BLOG: Money does grow on trees – the economic case for biodiversity

With the Government having now officially launched its review into the global economics of biodiversity, UKGBC’s Philip Box and Robert Winch explore the value of nature in the built environment.
Farm In The City

Published on

August 28, 2019

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First announced in the Spring Budget in March 2019, The Treasury has now officially fired the starting gun for the promised global review into the economics of biodiversity, led by Professor Sir Partha Dasgupta.

The review’s remit is to assess the economic benefits of biodiversity globally, alongside potential risks. At the launch announcement Secretary to the Treasury Simon Clark called for the development of “creative and transformative solutions” to better protect natural habitats and forge “a sustainable economy in harmony with nature”.

Building for beauty

Promoting biodiversity in the built environment links to both direct economic incentives and good placemaking; with the two often one and the same.

This connection was part of the reasoning for the policy of biodiversity net gain in new development, as not only do gains for nature make development easier, through attracting less opposition, but they also result is more desirable, valuable and ecologically sound, places to live.

Alongside the aim to leave nature “in a better state than it found it”, the Government has also been examining the role of beauty in the built environment. In our response to the Building Better, Building Beautiful Commission, UKGBC highlighted the importance of green infrastructure and specifically biodiversity in any working approach to beauty, and how the two are mutually reinforcing.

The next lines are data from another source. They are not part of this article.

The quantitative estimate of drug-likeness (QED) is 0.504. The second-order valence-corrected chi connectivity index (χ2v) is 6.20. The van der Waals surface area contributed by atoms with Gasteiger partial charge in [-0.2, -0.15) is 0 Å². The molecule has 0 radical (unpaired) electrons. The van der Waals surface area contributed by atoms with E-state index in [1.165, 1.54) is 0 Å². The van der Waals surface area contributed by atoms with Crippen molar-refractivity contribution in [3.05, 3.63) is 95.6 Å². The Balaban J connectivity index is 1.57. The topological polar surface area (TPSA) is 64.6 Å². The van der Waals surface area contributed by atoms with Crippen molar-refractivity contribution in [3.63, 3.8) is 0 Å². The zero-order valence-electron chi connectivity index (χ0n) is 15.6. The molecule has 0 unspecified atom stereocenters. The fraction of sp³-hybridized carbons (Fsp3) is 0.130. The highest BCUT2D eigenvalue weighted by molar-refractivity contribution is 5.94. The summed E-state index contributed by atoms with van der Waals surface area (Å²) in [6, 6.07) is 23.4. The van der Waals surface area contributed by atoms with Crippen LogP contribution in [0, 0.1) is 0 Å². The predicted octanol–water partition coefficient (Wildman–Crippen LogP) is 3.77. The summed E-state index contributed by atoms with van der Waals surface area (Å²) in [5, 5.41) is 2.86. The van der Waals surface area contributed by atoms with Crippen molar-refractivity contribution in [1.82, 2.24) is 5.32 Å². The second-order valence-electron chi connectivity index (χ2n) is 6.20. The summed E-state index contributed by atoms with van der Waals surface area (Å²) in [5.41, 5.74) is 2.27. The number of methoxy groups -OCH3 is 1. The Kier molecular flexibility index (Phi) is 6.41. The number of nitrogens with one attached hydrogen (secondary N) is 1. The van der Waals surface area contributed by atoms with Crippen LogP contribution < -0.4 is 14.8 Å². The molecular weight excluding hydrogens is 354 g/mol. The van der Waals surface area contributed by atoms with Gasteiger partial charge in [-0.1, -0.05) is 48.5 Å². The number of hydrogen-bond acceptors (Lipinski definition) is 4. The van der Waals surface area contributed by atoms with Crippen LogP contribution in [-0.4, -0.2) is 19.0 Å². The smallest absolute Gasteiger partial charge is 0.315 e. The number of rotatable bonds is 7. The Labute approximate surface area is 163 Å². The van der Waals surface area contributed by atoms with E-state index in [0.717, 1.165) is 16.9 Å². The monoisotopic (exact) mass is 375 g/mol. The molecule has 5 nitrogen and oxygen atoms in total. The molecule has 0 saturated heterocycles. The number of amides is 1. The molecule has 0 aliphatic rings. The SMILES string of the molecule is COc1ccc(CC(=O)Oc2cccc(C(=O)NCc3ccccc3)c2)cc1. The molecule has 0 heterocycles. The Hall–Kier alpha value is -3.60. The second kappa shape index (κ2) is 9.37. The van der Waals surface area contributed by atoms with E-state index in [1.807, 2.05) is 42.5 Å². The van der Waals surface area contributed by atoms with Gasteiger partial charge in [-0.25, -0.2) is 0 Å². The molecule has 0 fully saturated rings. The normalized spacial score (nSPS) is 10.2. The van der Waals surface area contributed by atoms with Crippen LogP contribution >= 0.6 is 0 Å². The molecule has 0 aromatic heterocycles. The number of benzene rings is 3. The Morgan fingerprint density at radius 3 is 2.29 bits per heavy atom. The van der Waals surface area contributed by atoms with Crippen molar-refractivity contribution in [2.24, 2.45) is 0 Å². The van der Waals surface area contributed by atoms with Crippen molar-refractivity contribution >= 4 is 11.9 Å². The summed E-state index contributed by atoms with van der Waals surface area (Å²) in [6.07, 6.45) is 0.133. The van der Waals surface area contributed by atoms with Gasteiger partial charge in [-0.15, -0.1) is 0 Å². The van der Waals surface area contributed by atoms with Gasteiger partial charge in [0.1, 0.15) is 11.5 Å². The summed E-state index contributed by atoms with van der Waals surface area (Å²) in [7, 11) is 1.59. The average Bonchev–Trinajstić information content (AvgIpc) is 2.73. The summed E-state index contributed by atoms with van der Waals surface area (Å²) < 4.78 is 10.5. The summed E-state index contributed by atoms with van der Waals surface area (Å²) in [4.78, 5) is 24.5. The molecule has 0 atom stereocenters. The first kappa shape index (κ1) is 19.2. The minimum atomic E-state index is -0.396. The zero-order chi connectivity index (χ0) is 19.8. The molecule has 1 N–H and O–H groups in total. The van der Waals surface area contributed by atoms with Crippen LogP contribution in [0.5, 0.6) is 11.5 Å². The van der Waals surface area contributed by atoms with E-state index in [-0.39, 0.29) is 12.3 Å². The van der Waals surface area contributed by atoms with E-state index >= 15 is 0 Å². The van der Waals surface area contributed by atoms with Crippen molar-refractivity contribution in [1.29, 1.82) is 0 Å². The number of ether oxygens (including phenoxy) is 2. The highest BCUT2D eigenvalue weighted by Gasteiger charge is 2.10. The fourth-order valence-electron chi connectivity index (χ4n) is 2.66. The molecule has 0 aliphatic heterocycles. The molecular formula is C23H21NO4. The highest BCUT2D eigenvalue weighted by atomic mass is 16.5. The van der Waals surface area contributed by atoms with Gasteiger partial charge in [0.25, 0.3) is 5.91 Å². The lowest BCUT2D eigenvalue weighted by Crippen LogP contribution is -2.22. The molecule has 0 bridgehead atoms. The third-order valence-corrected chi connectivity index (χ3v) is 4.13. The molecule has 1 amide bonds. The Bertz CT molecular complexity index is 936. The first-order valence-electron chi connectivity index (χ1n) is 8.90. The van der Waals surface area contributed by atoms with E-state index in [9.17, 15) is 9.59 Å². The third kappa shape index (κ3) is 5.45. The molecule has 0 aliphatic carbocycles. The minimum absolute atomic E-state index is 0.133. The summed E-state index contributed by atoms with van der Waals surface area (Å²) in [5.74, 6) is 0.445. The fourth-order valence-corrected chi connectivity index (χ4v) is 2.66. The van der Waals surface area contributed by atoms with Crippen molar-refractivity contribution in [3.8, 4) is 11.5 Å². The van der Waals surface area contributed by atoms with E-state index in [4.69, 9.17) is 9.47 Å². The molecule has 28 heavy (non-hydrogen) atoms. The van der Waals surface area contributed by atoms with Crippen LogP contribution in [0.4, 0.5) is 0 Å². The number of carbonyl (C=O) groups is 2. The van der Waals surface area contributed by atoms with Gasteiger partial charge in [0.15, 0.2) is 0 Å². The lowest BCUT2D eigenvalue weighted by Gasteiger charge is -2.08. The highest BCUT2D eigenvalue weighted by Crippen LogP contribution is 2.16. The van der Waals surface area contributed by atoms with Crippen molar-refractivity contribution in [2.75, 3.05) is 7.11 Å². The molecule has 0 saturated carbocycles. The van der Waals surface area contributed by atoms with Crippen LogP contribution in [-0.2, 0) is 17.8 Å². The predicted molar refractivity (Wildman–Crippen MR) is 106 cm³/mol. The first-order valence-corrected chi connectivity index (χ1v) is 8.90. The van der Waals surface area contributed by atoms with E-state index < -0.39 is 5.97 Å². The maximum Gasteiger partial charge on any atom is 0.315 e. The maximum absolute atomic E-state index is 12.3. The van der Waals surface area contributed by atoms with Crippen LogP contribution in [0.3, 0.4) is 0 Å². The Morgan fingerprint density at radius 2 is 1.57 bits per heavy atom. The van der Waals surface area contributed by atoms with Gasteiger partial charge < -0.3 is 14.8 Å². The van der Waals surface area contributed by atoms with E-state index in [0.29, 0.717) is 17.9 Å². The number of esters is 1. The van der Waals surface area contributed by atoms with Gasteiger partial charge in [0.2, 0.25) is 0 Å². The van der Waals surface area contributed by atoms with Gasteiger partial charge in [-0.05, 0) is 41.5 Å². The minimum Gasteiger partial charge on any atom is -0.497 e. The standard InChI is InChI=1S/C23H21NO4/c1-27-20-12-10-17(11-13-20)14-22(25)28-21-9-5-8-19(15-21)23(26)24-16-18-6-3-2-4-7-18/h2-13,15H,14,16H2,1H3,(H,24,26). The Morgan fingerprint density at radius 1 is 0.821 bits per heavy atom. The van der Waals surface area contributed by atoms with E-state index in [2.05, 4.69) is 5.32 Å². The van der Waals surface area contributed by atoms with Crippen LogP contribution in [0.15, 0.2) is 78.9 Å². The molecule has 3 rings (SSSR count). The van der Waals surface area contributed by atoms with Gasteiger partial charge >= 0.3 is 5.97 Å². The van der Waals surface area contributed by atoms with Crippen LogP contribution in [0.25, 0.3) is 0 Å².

Indeed in support of this, recent statistics by Historic England revealed that gardens, with all their associated species diversity and natural amenity value, were the second most popular category of visitor destination in the UK. Visits to natural heritage environments were worth £4 billion directly to the UK in 2015/16, providing 88,000 directly associated jobs. This value is significantly increased when supply chains and other peripheral benefits, including nature’s role in improving mental health and preventive care, are considered, indirectly adding an extra £2.4 billion and 42,000 jobs.

Outdoor medicine

Whilst the value of green space for mental and physical health is well evidenced, the specific relationship with biodiversity is relatively unexplored.

However, a growing number of studies, have increasingly shown a positive correlation between species abundance, “naturalness” and mental health. A study by Fuller et al. (2007) found both greater bird and plant diversity increased the wellbeing benefits gained from those visiting the green space. Likewise, Cox et al. (2017) found that bird abundance and vegetation cover in urban areas reduced residents’ anxiety, stress, and depression.